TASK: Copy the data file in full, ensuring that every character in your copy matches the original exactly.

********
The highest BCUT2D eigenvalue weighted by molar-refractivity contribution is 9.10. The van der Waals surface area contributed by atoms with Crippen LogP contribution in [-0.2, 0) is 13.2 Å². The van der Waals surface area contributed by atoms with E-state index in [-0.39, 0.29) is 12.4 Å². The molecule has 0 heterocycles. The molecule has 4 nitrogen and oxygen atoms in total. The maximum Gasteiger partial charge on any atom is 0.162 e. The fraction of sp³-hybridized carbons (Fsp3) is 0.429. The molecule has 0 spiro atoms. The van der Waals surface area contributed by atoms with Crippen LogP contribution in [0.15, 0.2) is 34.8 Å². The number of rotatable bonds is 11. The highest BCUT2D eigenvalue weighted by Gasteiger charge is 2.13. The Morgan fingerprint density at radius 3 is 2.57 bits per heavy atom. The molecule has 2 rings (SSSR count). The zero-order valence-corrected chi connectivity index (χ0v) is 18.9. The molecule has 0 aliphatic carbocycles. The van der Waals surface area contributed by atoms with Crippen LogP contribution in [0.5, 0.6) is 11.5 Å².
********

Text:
The highest BCUT2D eigenvalue weighted by molar-refractivity contribution is 9.10. The van der Waals surface area contributed by atoms with Crippen LogP contribution in [-0.2, 0) is 13.2 Å². The van der Waals surface area contributed by atoms with E-state index in [-0.39, 0.29) is 12.4 Å². The molecule has 0 heterocycles. The molecule has 4 nitrogen and oxygen atoms in total. The maximum Gasteiger partial charge on any atom is 0.162 e. The fraction of sp³-hybridized carbons (Fsp3) is 0.429. The molecule has 0 spiro atoms. The van der Waals surface area contributed by atoms with Crippen LogP contribution in [0.15, 0.2) is 34.8 Å². The number of rotatable bonds is 11. The highest BCUT2D eigenvalue weighted by Gasteiger charge is 2.13. The Morgan fingerprint density at radius 3 is 2.57 bits per heavy atom. The molecule has 2 rings (SSSR count). The zero-order valence-corrected chi connectivity index (χ0v) is 18.9. The molecule has 0 aliphatic carbocycles. The van der Waals surface area contributed by atoms with Crippen LogP contribution in [0.5, 0.6) is 11.5 Å².